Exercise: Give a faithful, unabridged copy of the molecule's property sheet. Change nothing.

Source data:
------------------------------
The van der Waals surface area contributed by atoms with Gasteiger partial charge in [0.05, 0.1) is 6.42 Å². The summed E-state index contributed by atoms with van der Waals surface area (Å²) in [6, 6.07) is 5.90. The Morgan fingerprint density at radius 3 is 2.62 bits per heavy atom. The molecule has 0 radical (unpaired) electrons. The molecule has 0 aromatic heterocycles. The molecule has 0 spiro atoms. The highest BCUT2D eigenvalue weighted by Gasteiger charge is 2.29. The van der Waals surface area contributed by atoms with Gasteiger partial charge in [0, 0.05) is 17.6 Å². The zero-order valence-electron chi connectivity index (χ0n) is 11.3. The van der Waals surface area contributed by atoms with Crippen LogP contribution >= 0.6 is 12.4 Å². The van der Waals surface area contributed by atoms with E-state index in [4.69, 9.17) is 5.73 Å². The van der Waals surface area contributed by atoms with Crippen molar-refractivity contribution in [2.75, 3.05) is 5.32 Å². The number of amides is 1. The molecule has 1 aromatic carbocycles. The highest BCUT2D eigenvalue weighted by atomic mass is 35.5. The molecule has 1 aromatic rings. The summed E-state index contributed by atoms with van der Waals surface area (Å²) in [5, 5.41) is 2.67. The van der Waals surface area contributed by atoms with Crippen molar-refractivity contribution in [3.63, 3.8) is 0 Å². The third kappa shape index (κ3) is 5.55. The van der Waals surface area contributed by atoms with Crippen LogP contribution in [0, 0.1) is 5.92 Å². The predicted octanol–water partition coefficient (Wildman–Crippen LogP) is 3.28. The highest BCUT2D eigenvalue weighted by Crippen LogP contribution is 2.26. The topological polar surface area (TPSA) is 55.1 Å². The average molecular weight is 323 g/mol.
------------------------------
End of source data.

The van der Waals surface area contributed by atoms with Gasteiger partial charge in [0.05, 0.1) is 6.42 Å². The summed E-state index contributed by atoms with van der Waals surface area (Å²) in [6, 6.07) is 5.90. The Morgan fingerprint density at radius 3 is 2.62 bits per heavy atom. The molecule has 0 radical (unpaired) electrons. The molecule has 0 aromatic heterocycles. The molecule has 0 spiro atoms. The highest BCUT2D eigenvalue weighted by Gasteiger charge is 2.29. The van der Waals surface area contributed by atoms with Gasteiger partial charge in [0, 0.05) is 17.6 Å². The zero-order valence-electron chi connectivity index (χ0n) is 11.3. The van der Waals surface area contributed by atoms with Crippen LogP contribution >= 0.6 is 12.4 Å². The van der Waals surface area contributed by atoms with E-state index in [4.69, 9.17) is 5.73 Å². The van der Waals surface area contributed by atoms with Crippen molar-refractivity contribution in [2.75, 3.05) is 5.32 Å². The number of amides is 1. The molecule has 1 aromatic carbocycles. The highest BCUT2D eigenvalue weighted by atomic mass is 35.5. The molecule has 1 aromatic rings. The summed E-state index contributed by atoms with van der Waals surface area (Å²) in [5, 5.41) is 2.67. The van der Waals surface area contributed by atoms with Crippen molar-refractivity contribution in [3.63, 3.8) is 0 Å². The third kappa shape index (κ3) is 5.55. The van der Waals surface area contributed by atoms with Crippen LogP contribution in [0, 0.1) is 5.92 Å². The predicted octanol–water partition coefficient (Wildman–Crippen LogP) is 3.28. The highest BCUT2D eigenvalue weighted by Crippen LogP contribution is 2.26. The topological polar surface area (TPSA) is 55.1 Å². The average molecular weight is 323 g/mol.